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Video of the week - RHIC's hot quark soup

Video of the week - RHIC's hot quark soup

Earlier this month, two separate groups of scientists at the Relativistic Heavy Ion Collider announced new results.

For the first result, scientists rolled back the clock to measure the temperature in the first instants of the formation of a quark-gluon plasma "soup." They found that at that instant, the temperature is a whopping four trillion degrees. To put things in perspective, the temperature at the sun's core is a mere 15 million degrees Kelvin, while the temperature at the core of a collapsed Type II supernova is only 100 billion degrees.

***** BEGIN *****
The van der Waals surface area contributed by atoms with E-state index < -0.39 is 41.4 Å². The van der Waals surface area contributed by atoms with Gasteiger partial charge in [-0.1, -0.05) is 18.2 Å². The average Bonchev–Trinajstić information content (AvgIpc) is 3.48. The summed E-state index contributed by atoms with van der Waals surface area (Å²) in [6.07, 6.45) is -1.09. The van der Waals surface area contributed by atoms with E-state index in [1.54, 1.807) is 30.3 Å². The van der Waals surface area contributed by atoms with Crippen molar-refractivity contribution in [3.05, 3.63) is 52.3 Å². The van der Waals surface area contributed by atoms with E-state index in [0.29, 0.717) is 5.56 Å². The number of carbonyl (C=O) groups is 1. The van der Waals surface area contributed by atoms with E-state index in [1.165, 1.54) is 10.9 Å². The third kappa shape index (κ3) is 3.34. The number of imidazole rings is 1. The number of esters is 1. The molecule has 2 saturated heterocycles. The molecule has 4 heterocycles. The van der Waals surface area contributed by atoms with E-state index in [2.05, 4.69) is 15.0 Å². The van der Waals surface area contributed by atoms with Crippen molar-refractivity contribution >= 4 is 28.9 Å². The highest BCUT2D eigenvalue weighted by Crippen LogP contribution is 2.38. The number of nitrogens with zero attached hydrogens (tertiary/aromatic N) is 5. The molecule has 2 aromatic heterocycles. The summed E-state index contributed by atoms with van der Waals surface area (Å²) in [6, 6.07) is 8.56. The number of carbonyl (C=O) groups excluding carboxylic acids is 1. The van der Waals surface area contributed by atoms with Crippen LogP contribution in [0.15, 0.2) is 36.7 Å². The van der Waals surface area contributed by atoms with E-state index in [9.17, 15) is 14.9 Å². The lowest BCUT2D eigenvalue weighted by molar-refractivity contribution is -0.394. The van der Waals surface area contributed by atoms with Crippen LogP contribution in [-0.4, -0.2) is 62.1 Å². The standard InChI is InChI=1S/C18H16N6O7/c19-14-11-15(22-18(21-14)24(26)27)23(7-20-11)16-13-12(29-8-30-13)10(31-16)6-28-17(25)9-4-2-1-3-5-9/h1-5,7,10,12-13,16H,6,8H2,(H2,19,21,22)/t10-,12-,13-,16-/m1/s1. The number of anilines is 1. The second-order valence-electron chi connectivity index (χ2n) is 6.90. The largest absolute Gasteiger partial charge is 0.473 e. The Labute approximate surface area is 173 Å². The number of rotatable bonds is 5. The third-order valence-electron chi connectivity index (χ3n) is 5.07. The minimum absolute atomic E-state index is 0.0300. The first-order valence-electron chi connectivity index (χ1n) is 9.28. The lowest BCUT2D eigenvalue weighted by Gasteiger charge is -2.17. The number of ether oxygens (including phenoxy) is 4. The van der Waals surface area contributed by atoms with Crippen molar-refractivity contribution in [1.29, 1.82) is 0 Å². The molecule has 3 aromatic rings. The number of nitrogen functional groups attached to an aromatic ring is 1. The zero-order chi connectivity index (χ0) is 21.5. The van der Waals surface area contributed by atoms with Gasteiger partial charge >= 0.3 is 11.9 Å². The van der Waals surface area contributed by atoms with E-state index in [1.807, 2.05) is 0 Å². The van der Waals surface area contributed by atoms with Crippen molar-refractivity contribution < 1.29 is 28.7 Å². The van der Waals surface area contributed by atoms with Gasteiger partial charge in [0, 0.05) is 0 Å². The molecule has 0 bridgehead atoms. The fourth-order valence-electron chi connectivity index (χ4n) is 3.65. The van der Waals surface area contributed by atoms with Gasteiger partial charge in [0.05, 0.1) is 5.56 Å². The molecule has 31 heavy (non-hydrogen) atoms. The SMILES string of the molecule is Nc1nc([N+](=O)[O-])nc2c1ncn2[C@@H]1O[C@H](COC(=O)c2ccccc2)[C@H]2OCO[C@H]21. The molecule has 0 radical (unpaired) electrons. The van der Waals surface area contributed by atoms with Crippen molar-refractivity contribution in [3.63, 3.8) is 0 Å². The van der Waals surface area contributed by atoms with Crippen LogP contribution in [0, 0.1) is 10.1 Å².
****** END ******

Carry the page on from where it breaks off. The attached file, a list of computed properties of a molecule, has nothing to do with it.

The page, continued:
The second group of scientists discovered that, in the magnetic field induced by the accelerator's colliding charged particles and the vortices that form in the resulting quark-gluon soup, positively charged quarks tend to move in one direction, and negatively charged quarks in the other. That makes it an example of asymmetry, an asymmetry that could give physicists clues as to why matter, rather than antimatter, is more dominant in our universe.

RHIC and ATLAS share the computing facilities at the RHIC and ATLAS Computing Facility at Brookhaven National Laboratory. The facility was originally established for use by RHIC; when Brookhaven was selected for an ATLAS Tier 1 site, ATLAS leveraged the existing facilities at RHIC. Both ATLAS and one of RHIC's detector groups, STAR, are part of Open Science Grid.

Today, the facility boasts well over 10,000 cores and 8 petabytes online disk storage, accessed by 3500 users worldwide.

Watch the Hot Quark Soup video to see animations that illustrate the science behind RHIC's new discoveries!

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